If I could choose only one wine for the summer’s grilling, it would be good old American red zinfandel.
It has enough tannin for a New York strip steak, but, unburdened with the astringency of a cabernet sauvignon, it also can go with a cedar-plank-grilled side of wild-caught salmon.
It has the spice to pair with cayenne-rubbed beef and the sweetness to match a brown-sugar-and-ketchup sauce for pulled pork.
Finally, if you believe zinfandel’s fans, it has a quality called “brambly.” I’ve never been sure what this is, but I see it all the time in zinfandel tasting notes. Is it the thorny quality that makes Br'er Rabbit plead, “Please don’t throw me in the briar patch?” Is there a fruit or tree or bush called “bramble?”
I googled the word “brambly” and found a dozen descriptions — from “a blackberry-fruit characteristic” to “a black pepper spiciness” to “prickly in texture” to “of the genus Rubus of the rose family.” Wow. A wine with all that must go with everything.
Zinfandel also is excellent for making marinades and barbecue sauces. Grilling author Steven Raichlen makes a sauce with zinfandel, ketchup, honey, butter, shallots and garlic.
One thing to understand with the zinfandel grape is its ability to get so ripe, so filled with grape sugar, that when fermented all the way dry, the wine can reach 15 percent alcohol, approaching the realm of brandy-fortified wines such as port.
Thus much alcohol might make some wines taste “hot,” but most zins have the full body and sweetness to handle it.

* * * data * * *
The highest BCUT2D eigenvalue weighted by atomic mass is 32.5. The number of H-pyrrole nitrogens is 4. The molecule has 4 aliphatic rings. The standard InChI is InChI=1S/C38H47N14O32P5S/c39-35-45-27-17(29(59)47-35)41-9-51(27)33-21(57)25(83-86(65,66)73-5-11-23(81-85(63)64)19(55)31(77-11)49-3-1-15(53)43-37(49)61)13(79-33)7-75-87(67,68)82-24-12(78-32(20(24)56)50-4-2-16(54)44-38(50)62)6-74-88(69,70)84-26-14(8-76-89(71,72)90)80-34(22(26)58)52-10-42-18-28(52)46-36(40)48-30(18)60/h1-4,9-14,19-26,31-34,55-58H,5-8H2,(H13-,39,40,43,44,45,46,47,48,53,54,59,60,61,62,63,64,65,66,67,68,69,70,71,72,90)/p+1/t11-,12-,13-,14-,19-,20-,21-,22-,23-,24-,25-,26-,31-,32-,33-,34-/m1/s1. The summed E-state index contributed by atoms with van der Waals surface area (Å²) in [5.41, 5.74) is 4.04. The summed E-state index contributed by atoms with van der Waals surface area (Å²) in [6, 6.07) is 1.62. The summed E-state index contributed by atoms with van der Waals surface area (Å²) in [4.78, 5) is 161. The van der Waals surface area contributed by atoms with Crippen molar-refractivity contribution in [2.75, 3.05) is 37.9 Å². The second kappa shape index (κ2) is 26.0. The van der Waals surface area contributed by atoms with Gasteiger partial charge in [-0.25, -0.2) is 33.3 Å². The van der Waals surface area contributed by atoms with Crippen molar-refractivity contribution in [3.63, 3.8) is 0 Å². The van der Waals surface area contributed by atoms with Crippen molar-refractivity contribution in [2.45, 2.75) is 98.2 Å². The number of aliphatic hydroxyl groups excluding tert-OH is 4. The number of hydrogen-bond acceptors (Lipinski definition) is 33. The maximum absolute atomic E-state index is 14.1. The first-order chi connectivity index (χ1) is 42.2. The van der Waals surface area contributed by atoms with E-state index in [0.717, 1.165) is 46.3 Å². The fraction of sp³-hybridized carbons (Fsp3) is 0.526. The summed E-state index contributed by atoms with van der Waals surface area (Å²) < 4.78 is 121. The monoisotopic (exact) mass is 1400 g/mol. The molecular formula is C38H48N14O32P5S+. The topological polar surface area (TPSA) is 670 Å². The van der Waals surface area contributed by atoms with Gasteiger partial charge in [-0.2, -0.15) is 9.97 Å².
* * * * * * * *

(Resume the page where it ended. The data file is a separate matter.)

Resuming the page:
Still, while most winemakers don’t like to talk about it, it’s generally known that some use reverse osmosis, a spinning cone, even the addition of a bit of water to lower the alcohol in a zinfandel. Google this and see.
Overall, zins run the gamut, from port-like opulence to the lean elegance of a fine Bordeaux. You can’t tell from the label. You have to try them, or turn to your wine shop owner or, ahem, favorite wine columnist.
▪ 2013 Frank Family Zinfandel, Napa Valley, Calif., 14.6 percent alcohol (84 percent zinfandel, 14 percent petite sirah, 2 percent cabernet sauvignon): deep red hue, aromas and flavors of black raspberries and black pepper, medium body, firm tannin, smooth finish; $37.
▪ 2013 Edmeades Zinfandel, “Gianoli Ranch,” Mendocino Ridge, Calif., 15.5 percent alcohol (100 percent zinfandel): deep, dark purple hue, aromas and flavors of black raspberries, black pepper and other spices, big, ripe tannins, full body, long, smooth finish; $35.
▪ 2012 Grgich Hills Estate Zinfandel, Estate Grown, Napa Valley, 15.5 percent alcohol (98 percent zinfandel, 2 percent petite sirah): inky red hue, aromas and flavors of black cherries and espresso, medium body, big, ripe tannins, long finish; $36.
▪ 2013 Edmeades Zinfandel, “Perli Vineyards,” Mendocino Ridge, 15.5 percent alcohol (97 percent zinfandel, 3 percent syrah): deep purple hue, hint of oak, aromas and flavors of black plums and black coffee, mellow tannins, long, smooth finish; $31.
▪ 2013 Kendall-Jackson Vintner’s Reserve “Summation” Red Wine Blend (44 percent syrah, 25 percent zinfandel, 20 percent merlot, 6 percent petite sirah, 3 percent cabernet sauvignon, 1 percent grenache, 1 percent other varietals): dark red hue, big and spicy and lush, with aromas and flavors of black plums and dark chocolate, soft tannins; $17.
▪ 2013 Gnarly Head “1924 Double Black Red Wine Blend,” 15.0 percent alcohol (zinfandel, merlot and syrah): deep red hue, aromas and flavors of blackberries, mocha and spice, full-bodied, big, ripe tannins, long finish; $12.
▪ 2014 Saldo Zinfandel, by The Prisoner Wine Co. (85 percent zinfandel, with petite sirah and syrah): dark purple hue, aromas and flavors of black raspberries and bitter chocolate, full body, long, smooth finish; $30.
▪ 2015 “Our Daily Zin,” by WX Wines, California Central Valley: dark red hue, aromas and flavors of black plums and cinnamon, smooth finish, no sulfites added; $11.